My Great Outdoors Challenge had gone far better than I had expected, and, even though it was now a dozen weeks or so in the past, surely I had enough fitness left in the tank to tackle what everybody had said were Snowdonia’s toughest hills.
And so the day before I got the rickety train to Barmouth, cheated with a taxi up the hill to Bunkorama camp site, and pitched my tent high above the Mawddach estuary. The next morning dawned well – “sunny intervals, light variable wind”, my notes say.
Indeed, as the day progressed, I wondered what all the fuss was about. The first two hills, Diffwys (2462ft) and the highest of the Rhinogydd Y Llethr (2475ft) were sporting enough without letting me think I was breaking new ground in terms of arduousness. Sure, the descent to my wild camp at Llyn Hywel was a bit rough, at 40 minutes for less than a mile and 700ft of descent, and a Sigg bottle bounced out somewhere amidst all the heather, but there I was, mid afternoon, a wild camp pitch of my dreams beneath Rhinog Fach (2333ft), and an evening ascent to look forward to.
I was pleased to be there when I was, for on this perfect summer afternoon first one, then another and another, tent-carrier rolled up, all of them praising me for having the best spot, not that it was going to make me move. There was quite a little community when I set out for the summit of Rhinog Fach.
Its steep south ridge looked cracking, easily accessed from Llyn Hywel’s eastern shore. Indeed it was. It took me roughly the same time to ascend as I had to descend from Y Llethr earlier. I didn’t fancy a descent the same way, but a clear track took me northwards before swinging south-west back towards my tent. Cracking, absolutely cracking. Tomorrow could not come soon enough.
The descent to the bwlch started off easily enough but became rougher in its lower stages. Still never mind. I looked at Rhinog Fawr and, knowing there was no easy tracked path from here, looked for weaknesses in the sandstone. There were a couple of inclined planes that sloped to the north-west, and I headed up to the closer.
The summit of Rhinog Fawr
The summit of Rhinog Fawr is two miles from Llyn Hywel. Three hours after striking camp, I summited.
There had been no easy walking anywhere on the ascent, save for the last quarter-mile or so on the summit plateau, where a bagger’s path came in from elsewhere (so there are easier ways …). As James Forrest had put it, “every 100m feeling like a mile, every minute lasting an hour … an eternity of boulder hopping and heather bashing”. It was, without doubt, the hardest summit climb I can ever recall.
Now I’m not the world’s greatest hillwalker, and aged 68 then certainly not the youngest, but in the last decade I had the Carn Mor Dearg arête under my belt, fully enjoyed the Nantlle ridge, skipped across the Southern Upland Way and completed the Cape Wrath Trail. But this was something else. And I still had to get down.
The Roman Steps
There is a well-worn descent to the Roman Steps. So well-worn that bits were crumbling. Another mile, another hour.
Still, it’s only 2 o’clock, and an inviting path headed off to Llyn Morwnion. There, it stopped. I looked across to the Ysgafarnogod ridge, barely two miles away.
I knew what I was meant to do; head north-eastish for a mile, turn north-west in a cleft of sorts that ran past Llyn Pryfed, and then things would get easier, or at least less difficult.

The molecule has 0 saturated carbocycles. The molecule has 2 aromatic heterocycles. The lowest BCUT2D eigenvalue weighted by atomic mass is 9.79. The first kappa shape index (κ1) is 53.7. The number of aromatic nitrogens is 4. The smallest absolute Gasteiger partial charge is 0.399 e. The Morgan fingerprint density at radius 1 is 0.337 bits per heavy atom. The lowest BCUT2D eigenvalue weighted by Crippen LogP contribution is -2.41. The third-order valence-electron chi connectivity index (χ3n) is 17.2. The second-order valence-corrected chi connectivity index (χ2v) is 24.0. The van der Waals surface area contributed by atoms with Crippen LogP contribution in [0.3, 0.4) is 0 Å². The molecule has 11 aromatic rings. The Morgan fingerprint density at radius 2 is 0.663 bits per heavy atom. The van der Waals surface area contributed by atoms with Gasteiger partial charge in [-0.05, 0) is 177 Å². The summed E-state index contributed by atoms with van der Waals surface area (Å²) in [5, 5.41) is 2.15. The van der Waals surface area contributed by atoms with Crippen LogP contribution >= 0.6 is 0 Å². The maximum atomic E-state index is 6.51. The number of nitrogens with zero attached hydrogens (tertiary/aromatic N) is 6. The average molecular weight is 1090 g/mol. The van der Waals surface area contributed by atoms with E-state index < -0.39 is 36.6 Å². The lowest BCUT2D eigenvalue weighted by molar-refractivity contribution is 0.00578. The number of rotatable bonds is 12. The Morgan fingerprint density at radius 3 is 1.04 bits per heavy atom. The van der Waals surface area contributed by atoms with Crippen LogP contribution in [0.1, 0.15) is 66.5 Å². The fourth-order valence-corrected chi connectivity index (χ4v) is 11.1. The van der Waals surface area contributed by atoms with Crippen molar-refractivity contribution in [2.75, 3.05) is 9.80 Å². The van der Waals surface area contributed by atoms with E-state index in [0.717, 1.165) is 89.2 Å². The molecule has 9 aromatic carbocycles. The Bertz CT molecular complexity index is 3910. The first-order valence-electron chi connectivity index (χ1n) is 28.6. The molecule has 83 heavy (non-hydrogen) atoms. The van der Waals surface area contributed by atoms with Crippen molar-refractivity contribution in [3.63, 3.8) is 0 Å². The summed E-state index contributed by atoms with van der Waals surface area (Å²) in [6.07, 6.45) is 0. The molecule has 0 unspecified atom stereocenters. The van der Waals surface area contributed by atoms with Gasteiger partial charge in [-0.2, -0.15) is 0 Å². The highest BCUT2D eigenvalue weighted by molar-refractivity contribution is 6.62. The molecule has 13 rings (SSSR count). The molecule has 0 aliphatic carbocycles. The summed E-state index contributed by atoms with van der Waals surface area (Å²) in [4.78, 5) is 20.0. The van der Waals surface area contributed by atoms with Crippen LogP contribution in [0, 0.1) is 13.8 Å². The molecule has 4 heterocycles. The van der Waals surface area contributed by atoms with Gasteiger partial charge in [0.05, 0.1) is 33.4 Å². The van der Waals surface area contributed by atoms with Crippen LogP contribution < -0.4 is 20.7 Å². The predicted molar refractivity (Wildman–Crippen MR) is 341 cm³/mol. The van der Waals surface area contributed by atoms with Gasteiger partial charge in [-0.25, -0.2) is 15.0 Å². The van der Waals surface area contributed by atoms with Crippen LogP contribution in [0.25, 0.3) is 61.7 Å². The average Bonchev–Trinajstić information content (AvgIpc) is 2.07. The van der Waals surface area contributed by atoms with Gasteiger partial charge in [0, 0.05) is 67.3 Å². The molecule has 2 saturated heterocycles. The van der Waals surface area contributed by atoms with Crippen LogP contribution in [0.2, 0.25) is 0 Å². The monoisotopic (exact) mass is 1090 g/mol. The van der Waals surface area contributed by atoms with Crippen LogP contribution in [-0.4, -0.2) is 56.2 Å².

But I had used enough energy already, and I could see no release from the damned tangled heather. It’s not often I turn back – can’t remember the last time – but today was such a day. The Rhinoggyd had spat me out.
I knew there was once a campsite in Cwm Bychan. I didn’t know if it was still there. I plodded down the Roman Steps in hope, and was mighty pleased to turn a corner and see a smattering of tents and caravans.
There is an easy approach to these hills from the east, which made sense as I was staying in Bala. South of Trawsfynydd a lane skirts the edge of the eponynmous llyn; take a left fork soon after and you rise towards the hills. Park at an abandoned quarry, walk a quarter-mile to the farmstead of Cefn Clawdd, and then take a track that winds another long mile until you’re at the very foot of the hills.
Foel Penolau (rightmost hill) and Moel Ysgyfarnogod (adjacent) above Cefn Clawdd
The task now is to identify a breach in the intake wall, a substantial construction that should not be climbed. I knew of a gate at 661344 and made for it, then turned left by the wall (passing a breach at 661346) until I could find an easy(ish) way to the summit of Foel Penolau (2014ft). Despite its relatively lowly height, the summit is well-protected by rock, and a bit of hands-on work is needed, but not much.
The summit of Moel Ysgyfarnogod
But to take a more-or-less direct line south-west to Moel Ysgyfarnogod (2044ft) is another matter. Perhaps, the easiest way is to reverse the ascent, but I kept as close to the south-west line as I could. This involved some quite intricate stuff around the massive boulders followed by a downclimb over a bunch of jumbled rock. Exactly where I came out, I found a path which led me clearly and directly to Ysgyfarnogod’s summit, so I must have been doing something right.
Retracing my steps a little, a right fork headed encouragingly downhill, and indeed led directly to the breach at 661346. The path must, I thought, continue the other side of the wall? Well, apparently not, but the ground wasn’t that tricky and I soon found the track back to my car.